A spate of GPS disruptions at Tel Aviv's Ben Gurion Airport has confirmed what several prominent tech analysts have long feared: that Western nations, and the U.S. in particular, are unusually vulnerable to foreign meddling with location-based technology.
Most location-based software programs, such as the U.S.'s Global Positioning System (GPS), the European Union's Galileo, China's BeiDou and Russia's Glonass, depend on the Global Navigation Satellite System (GNSS), the vast network of international satellites orbiting the Earth.
The technology plays an integral part in our everyday lives, affecting such things as personal phone use, car navigation, international shipping, air travel, power grids, financial markets, and law enforcement and emergency response services. It's also vital to military operations.
So it is no surprise that authorities were alarmed last week when several aircraft flying near Ben Gurion reported disruption to their satellite navigation systems. Officials said they thought the disruptions were caused by signals emanating from Syria, where Russian forces are involved in that nation's long-running civil war.
Russian diplomats ridiculed the claim, but it was not the first time their country has been singled out. A report issued in March by the Washington-based Center for Advanced Defense Studies (C4ADS) charged that Russia has been hacking non-Russian navigation systems on an extraordinary scale.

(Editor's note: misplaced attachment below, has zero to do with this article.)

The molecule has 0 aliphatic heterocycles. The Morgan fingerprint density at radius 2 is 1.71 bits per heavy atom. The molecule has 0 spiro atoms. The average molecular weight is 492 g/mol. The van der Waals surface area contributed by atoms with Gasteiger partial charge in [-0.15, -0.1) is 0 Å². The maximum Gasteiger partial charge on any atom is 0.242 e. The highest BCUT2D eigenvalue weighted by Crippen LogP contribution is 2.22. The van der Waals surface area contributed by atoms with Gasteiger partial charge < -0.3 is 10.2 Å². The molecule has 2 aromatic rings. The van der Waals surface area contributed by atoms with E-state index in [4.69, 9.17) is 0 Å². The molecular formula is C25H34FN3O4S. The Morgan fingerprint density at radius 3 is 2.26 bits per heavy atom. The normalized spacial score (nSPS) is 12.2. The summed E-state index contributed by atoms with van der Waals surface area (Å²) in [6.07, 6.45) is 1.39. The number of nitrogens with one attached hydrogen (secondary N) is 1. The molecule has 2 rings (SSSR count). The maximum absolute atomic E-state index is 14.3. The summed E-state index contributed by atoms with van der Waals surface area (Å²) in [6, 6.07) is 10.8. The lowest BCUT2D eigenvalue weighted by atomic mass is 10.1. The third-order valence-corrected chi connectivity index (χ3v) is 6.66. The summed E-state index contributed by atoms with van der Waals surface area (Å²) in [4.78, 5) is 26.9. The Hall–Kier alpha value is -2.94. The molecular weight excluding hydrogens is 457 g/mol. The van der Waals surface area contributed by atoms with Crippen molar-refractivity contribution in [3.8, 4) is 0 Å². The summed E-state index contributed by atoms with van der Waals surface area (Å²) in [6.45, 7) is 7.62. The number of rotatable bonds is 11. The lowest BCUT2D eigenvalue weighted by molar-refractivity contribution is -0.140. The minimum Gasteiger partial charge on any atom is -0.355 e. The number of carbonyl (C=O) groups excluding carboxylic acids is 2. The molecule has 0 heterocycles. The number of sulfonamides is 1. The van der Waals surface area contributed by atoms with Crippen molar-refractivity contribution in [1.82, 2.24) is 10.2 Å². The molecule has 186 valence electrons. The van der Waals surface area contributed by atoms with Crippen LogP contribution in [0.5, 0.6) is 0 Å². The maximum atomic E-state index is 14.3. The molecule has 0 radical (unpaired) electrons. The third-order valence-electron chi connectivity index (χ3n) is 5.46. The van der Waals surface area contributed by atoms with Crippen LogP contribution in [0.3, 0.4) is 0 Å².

Since February 2016, C4ADS analysts reported, Russian intelligence had meddled with GPS equipment aboard 1,311 civilian ships. The report said 9,883 hacking incidents were reported or detected by maritime vessels or aircraft in 2017, with most of the incidents involving planes and ships near the Black Sea, Russia and Syria.
Beyond pinpointing geographic coordinates, GNSS is also used for precision timing, a feature that can also be hacked and manipulated. Various cybersecurity and automotive trade journals reported in March that an unknown entity hacked the GPS systems in a range of high-end cars featured at the annual Geneva Motor Show, programming the cars to report a location of Buckingham, England, in the year 2036.
How it works
GPS spoofing is an attack in which a radio transmitter located near the target is used to send out false GPS signals. Using tools that are cheap and easily accessible online, the attacker can transmit inaccurate coordinates or no data at all.
Russia has been known to protectively scramble radio signal devices near sensitive state facilities or along routes traveled by VIPs. For example, multiple ships reported phony geographic coordinates in the Kerch Strait on the day that Russian President Vladimir Putin drove a truck across a newly completed bridge to Russian-annexed Crimea.
But some analysts say the scale of recent disruptions indicates that Russia is taking its coordinates-spoofing game to another level, methodically calculating the damage it can inflict on unprotected systems in case of conflict.
"A ship that has falsified information navigating through the Kerch Strait, for instance, would be at a much greater risk of colliding with another ship or of potentially violating some sort of territorial water regime," said Thomas Ewing, C4ADS chief analyst, referring to a Nov. 25 incident in which Russia seized three Ukrainian navy vessels near the Kerch Strait and detained their crews.